[ Question ]

Ramifications of limited positive value, unlimited negative value?

by Raemon 3 min read9th Jun 201918 comments


This assumes you've read some stuff on acausal trade, and various philosophical stuff on what is valuable from the sequences and elsewhere. If this post seems fundamentally confusing it's probably not asking for your help at this moment. If it seems fundamentally *confused* and you have a decent sense of why, it *is* asking for your help to deconfuse it.

Also, a bit rambly. Sorry.

Recently, I had a realization that my intuition says something like:

  • positive experiences can only add up to some finite[1] amount, with diminishing returns
  • negative experiences get added up linearly

[edited to add]

This seems surprising and confusing and probably paradoxical. But I've reflected on it for a month and the intuition seems reasonably stable.

I can't tell if it's more surprising and paradoxical than other various flavors of utilitarianism, or other moral frameworks. Sometimes intuitions are just wrong, and sometimes they're wrong but pointing at something useful, and it's hard to know in advance.

I'm looking to get a better sense of where these intuitions come from and why. My goal with this question is to basically get good critiques or examinations of "what ramifications would this worldview have", which can help me figure out whether and how this outlook is confused. So far I haven't found a single moral framework that seems to capture all my moral intuitions, and in this question I'm asking for help sorting through some related philosophical confusions.


[1] or, positive experiences might be infinite, but a smaller infinity than the negative ones?

Basically, when I ask myself:

Once we've done literally all the things – there are as many humans or human like things that could possibly exist, having all the experiences they could possibly have...

...and we've created all the mind-designs that seem possibly cogent and good, that can have positive, non-human-like experiences...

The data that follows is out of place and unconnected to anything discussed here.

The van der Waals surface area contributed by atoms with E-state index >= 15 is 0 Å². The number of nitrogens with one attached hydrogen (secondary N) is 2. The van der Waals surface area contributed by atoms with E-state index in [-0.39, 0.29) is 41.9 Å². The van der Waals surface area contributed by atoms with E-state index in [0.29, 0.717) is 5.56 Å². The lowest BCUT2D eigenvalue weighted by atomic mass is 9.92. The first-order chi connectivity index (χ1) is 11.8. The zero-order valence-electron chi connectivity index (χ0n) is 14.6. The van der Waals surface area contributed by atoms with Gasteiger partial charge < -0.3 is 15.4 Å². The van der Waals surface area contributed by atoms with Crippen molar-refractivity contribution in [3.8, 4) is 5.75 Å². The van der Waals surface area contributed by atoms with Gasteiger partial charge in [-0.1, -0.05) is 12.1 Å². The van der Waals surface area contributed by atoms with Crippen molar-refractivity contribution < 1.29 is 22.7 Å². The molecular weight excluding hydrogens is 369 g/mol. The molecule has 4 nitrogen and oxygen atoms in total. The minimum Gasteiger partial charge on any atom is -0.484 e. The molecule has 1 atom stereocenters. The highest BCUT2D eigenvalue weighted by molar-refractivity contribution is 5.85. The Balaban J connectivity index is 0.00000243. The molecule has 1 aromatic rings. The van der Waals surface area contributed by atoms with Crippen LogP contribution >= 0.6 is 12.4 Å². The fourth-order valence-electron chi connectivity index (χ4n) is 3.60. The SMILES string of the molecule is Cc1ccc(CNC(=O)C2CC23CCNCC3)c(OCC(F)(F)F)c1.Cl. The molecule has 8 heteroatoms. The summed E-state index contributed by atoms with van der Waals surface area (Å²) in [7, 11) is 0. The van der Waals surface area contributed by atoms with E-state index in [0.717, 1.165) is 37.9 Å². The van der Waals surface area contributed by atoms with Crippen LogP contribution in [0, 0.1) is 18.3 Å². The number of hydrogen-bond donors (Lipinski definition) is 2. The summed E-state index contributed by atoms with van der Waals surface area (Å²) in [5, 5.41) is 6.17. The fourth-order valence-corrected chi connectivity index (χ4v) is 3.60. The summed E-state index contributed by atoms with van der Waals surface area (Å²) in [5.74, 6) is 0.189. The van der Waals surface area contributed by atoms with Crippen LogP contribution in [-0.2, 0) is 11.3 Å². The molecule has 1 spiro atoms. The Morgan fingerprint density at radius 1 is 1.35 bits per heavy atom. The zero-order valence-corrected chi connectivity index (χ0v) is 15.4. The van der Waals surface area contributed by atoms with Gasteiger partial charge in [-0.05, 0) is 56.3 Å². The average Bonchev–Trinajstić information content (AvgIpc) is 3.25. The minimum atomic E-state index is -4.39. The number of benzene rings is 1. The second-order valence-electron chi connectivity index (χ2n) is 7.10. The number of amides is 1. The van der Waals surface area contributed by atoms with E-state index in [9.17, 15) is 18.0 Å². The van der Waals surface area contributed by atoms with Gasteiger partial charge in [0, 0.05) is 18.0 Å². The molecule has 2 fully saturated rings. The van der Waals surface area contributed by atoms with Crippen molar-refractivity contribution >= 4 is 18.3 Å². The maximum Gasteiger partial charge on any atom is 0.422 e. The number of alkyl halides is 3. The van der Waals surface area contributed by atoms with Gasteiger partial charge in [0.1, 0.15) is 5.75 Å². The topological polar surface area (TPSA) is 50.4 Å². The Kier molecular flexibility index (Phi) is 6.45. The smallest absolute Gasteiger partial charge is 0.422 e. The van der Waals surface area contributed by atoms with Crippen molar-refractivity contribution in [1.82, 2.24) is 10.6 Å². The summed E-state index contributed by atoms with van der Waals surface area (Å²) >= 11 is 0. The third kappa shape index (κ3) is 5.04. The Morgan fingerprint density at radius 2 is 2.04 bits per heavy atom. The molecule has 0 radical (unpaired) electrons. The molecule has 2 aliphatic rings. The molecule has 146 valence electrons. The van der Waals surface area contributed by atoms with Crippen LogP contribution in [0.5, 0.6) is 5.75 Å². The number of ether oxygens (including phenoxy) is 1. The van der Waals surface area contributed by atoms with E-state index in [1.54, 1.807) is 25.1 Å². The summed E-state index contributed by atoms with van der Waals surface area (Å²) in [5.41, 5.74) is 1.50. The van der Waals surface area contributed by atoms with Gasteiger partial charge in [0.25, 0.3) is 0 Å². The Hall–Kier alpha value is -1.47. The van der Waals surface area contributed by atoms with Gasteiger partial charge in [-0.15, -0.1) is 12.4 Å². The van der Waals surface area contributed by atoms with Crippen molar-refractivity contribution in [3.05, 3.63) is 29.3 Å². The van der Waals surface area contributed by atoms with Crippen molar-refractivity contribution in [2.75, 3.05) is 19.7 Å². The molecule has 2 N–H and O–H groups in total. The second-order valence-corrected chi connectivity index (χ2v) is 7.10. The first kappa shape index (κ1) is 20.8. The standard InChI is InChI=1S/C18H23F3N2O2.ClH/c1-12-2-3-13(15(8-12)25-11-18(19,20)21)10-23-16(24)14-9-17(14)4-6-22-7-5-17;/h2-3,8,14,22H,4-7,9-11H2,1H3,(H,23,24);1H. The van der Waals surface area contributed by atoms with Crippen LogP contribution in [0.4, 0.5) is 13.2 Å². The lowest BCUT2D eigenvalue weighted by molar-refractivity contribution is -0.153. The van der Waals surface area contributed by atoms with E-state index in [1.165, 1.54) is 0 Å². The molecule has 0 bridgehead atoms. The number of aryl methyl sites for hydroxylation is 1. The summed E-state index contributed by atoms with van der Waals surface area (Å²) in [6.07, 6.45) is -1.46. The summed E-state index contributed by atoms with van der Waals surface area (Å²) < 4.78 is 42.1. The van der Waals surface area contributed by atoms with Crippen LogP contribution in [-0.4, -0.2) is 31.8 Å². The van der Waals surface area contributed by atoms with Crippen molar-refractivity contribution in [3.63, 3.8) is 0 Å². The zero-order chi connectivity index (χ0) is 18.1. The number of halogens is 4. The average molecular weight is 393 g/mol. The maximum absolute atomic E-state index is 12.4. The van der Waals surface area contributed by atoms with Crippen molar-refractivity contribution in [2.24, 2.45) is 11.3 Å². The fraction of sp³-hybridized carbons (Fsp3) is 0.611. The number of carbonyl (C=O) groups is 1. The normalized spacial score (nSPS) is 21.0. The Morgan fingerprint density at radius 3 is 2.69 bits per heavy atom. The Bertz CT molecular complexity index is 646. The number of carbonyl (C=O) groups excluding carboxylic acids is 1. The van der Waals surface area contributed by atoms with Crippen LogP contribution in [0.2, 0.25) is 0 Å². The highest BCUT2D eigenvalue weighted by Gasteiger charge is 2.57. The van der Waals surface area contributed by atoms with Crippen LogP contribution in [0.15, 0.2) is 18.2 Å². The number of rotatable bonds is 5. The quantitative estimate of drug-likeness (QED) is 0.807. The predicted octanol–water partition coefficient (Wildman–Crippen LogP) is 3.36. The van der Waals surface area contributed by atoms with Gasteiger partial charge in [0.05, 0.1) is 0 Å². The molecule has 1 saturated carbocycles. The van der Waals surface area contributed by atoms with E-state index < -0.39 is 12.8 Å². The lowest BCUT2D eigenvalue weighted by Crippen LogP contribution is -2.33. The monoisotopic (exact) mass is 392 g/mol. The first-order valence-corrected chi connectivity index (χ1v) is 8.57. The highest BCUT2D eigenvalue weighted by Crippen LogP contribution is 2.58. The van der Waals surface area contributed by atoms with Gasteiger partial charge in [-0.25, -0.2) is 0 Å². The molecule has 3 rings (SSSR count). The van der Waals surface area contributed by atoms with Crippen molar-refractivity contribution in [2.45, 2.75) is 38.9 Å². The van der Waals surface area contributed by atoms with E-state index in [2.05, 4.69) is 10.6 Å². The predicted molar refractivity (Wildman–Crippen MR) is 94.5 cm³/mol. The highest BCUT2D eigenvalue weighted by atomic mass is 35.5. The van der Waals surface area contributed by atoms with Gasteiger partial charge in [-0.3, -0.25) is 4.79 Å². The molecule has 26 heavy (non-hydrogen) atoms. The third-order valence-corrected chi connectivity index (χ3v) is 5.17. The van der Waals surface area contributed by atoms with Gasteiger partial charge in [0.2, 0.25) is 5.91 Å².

...and we've created all the non-sentient universes that seem plausibly good from some sort of weird aesthetic artistic standpoint, i.e. maybe there's a universe of elegant beautiful math forms where nobody gets to directly experience it but it's sort of beautiful that it exists in an abstract way...

...and then maybe we've duplicated each of these a couple times (or a couple million times, just to be sure)...

...I feel like that's it. We won. You can't get a higher score than that.

By contrast, if there is one person out there experiencing suffering, that is sad. And if there are two it's twice as sad, even if they have identical experiences. And if there are 1,000,000,000,000,000 it's 1,000,000,000,000,000x as sad, even if they're all identical.

Querying myself

This comes from asking myself: "do I want to have all the possible good experiences I could have?" I think the answer is probably yes. And when I ask "do I want to have all the possible good experiences that are somewhat contradictory, such that I'd need to clone myself and experience them separately" the answer is still probably yes.

And when I ask "once I have all that, would it be useful to duplicate myself?" And... I'm not sure. Maybe? I'm not very excited about it. Seems like maybe nice to do, just in as a hedge against weird philosophical confusion. But when I imagine doing that the millionth time, I don't think I've gotten anything extra.

But when I imagine the millionth copy of Raemon-experiencing-hell, it still seems pretty bad.

Clarification on humancentricness